Another year marks another high note struck by vinyl album sales.
Vinyl sales in the U.S. increased from 21.5 million units in 2020 to 41.7 million units last year, according to a 2021 report from MRC Data-Billboard, a media consumption company formerly know as Nielsen-SoundScan.
Last year, vinyl albums — once considered an niche format sidelined by streaming services and digital downloads — accounted for more than half of all physical music sales in the U.S. for the first time since MRC-SoundScan began tracking data in 1991. According to the report, vinyl moved enough units last year to surpass 2020 sales totals by late September, weeks before Adele released her chart-topping album “30” and holiday shopping took center stage.
To boil down the year-by-year increase into one week: In late December 2021, vinyl hit a weekly high in the MRC-SoundScan era with the organization reporting 2.11 million units sold. That week eclipses a seven-day total that previously peaked in late December 2020 at 1.842 million.
Still, at risk of sounding like a broken record, the vinyl album sales boom isn’t new. Roughly a decade ago, LPs began an upward swing largely due to popularity among indie retailors and artists. Now — as part of a tsunami of popularity that has created growing pains for the format — music fans can find major label bellwethers and chain retailors selling 12-inch discs at a rate unseen in this century.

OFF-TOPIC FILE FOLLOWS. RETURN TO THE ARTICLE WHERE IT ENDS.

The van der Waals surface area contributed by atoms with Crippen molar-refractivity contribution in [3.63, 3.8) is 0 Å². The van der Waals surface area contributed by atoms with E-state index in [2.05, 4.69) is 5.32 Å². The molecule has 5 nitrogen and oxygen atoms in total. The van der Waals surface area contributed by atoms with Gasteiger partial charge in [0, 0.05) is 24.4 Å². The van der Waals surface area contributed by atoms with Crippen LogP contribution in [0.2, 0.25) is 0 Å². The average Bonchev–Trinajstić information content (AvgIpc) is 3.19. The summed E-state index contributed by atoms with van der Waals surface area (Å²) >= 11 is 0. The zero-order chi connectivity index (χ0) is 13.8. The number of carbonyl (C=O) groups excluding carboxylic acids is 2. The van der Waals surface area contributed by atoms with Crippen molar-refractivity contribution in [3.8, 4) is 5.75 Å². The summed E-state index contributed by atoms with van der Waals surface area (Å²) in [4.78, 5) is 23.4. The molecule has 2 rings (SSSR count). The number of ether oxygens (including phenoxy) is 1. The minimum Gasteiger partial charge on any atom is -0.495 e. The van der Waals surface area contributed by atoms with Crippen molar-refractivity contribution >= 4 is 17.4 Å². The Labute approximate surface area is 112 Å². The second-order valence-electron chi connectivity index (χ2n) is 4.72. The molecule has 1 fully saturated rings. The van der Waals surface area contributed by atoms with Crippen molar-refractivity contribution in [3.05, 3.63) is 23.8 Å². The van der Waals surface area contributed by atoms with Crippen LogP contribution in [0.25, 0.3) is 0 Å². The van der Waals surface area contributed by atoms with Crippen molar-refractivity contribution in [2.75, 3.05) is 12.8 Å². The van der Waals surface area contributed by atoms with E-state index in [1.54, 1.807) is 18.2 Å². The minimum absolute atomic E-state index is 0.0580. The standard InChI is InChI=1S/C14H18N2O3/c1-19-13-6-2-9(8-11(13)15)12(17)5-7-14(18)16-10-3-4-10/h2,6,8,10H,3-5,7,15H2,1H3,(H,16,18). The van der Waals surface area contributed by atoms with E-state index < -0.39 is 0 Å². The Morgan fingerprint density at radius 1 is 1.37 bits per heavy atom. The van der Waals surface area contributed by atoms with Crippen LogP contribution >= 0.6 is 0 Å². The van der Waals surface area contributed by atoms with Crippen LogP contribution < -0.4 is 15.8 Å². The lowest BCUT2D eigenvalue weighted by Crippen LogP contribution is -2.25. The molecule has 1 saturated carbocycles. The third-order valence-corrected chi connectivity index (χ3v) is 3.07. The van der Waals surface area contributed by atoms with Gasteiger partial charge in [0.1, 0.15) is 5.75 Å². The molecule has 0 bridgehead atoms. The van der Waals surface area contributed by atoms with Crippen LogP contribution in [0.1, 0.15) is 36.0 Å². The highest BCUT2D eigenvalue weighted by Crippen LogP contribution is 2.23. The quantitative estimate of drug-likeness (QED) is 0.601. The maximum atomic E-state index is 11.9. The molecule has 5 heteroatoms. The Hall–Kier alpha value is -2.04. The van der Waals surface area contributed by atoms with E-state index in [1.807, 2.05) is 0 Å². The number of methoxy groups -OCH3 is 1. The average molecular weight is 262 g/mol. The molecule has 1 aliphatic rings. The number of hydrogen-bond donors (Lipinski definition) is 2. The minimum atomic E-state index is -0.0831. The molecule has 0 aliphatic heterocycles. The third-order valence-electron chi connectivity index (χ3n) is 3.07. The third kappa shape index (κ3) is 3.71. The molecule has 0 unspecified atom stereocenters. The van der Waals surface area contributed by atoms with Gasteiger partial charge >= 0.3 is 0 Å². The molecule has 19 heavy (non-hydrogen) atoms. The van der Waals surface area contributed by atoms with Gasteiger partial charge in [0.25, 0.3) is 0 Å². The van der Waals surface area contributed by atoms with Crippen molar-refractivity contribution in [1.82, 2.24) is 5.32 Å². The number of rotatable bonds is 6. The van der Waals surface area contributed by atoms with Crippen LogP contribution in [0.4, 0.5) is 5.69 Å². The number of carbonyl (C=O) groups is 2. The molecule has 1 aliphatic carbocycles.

Unlike past years, when repressed albums from the Beatles, Pink Floyd, Fleetwood Mac and other legacy artists largely dominated year-end vinyl sales, MRC reports modern artists led in 2021. Adele’s “30,” Olivia Rodrigo’s “Sour” and Taylor Swift’s “Red (Taylor’s Version)” topped vinyl sales for the year, according to MRC.
But, heading into 2022, aforementioned growing pains persist.
Booming demand mixed with supply chain issues and an increased competition for shelf space can create a juggling game for labels who believe vinyl to be an essential product with each release. Production delays may stretch out months to a year, causing gatekeepers to weigh what new music takes vinyl priority and which may face a digital-first debut.
How much pressure may there be to get wax discs spinning on turntables? As of November 2021, pressing plants globally could produce around 180 million albums a year, according to Making Vinyl, an annual record manufacturing conference; however, demand reaches roughly 360 million albums, doubling production capacity.
Read more on the obstacles facing vinyl music in this Tennessean report from late 2021.